Catholic Thinking – Creation, the Universe and Ecological Conversion

WelCom October 2020 Sr Patricia Powell rsm of the Institute of Sisters of Mercy of Australia and Papua New Guinea, spoke about creation and ecological conversion at the Australasia Catholic…

WelCom October 2020

Sr Patricia Powell rsm of the Institute of Sisters of Mercy of Australia and Papua New Guinea, spoke about creation and ecological conversion at the Australasia Catholic Press Association conference in her hometown of Bathurst, NSW, September 2019. Coinciding with The Season of Creation, 1 September–4 October, Patricia’s presentation is republished in two parts: Part 1 was in last month’s WelCom; and the concluding Part 2 is below. 

Sr Patricia Powell resm, at Rahamim, Ecological Centre, Bathurst, was awarded an Order of Australia(OAM) Medal in 2018, in recognition for services to the Catholic Church in Australia and Diocese of Bathurst. Photo: Jacinta Carroll, Western Advocate

The first experience I would identify as significant for my own personal journey towards ecological conversion or the shift in consciousness that it involves, was back in the 1960s when I was teaching secondary school in Orange, NSW. It is 50 years this year [2019] since a human being first walked on the surface of the moon. Crammed into the community room at the Orange Convent, over 100 spell-bound students and I watched the adventure unfold on a grainy TV picture. The focus of our celebration this year has been man’s achievement. But perhaps even more importantly, this achievement gave us a new perspective on our planet Earth – a new image to ignite our imagination. The astronauts coined a phrase to describe the transformation of consciousness this new perspective gave them. They called it ‘The overview effect’. Here is what some of them had to say when they saw Earth from space.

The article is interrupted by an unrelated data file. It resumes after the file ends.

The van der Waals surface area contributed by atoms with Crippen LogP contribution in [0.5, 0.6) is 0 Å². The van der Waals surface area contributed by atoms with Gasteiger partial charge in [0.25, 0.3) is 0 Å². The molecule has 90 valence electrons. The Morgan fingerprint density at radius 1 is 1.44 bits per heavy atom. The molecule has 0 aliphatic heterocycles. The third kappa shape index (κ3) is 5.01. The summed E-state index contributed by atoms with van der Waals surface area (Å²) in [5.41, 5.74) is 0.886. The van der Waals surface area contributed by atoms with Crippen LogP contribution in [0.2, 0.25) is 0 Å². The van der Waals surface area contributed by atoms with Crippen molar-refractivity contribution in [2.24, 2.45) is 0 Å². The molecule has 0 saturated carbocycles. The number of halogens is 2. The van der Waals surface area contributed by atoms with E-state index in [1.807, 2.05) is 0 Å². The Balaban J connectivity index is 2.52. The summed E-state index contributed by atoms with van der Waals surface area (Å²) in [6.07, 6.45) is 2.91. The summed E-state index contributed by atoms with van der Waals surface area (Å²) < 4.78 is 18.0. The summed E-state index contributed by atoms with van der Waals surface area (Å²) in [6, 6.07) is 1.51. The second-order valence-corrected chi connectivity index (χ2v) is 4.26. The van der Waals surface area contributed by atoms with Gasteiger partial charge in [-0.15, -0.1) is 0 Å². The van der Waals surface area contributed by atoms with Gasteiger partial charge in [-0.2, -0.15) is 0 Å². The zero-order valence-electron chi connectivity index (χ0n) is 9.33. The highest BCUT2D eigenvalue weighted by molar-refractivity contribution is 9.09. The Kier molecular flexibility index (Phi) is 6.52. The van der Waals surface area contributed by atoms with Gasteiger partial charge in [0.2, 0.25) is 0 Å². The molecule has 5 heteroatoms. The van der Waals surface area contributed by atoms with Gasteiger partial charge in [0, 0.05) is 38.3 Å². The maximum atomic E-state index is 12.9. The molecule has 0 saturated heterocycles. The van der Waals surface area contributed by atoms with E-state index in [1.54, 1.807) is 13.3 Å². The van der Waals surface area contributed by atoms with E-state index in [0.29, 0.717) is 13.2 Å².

‘We came all this way to explore the moon, and the most important thing is that we discovered the earth.’ – William Anders, Apollo Astronaut.

‘From space I saw Earth – indescribably beautiful with the scars of national boundaries gone.’ – Muhanned Ahmed Farzis Syria.

‘The first day or so, we all pointed to our countries. The third or fourth day we were pointing to our continents. By the fifth day we were aware of only one Earth.’ – Sultan Bin Salman al-Saud, Kingdom of Saudi Arabia.

‘The view of the Earth from the Moon fascinated me – a small disk, 240,000 miles away. Raging nationalistic interests, famines, wars, pestilence don’t show from that distance.’ – Frank Borman, Commander of Apollo 8.

‘For the first time in my life I saw the horizon as a curved line. It was accentuated by a thin seam of dark blue light – our atmosphere. Obviously this was not the ocean of air I had been told it was so many times in my life. I was terrified by its fragile appearance.’ Ulf Merbold, ESA Astronaut.

“We can no longer think of Earth merely as a collection of nations.”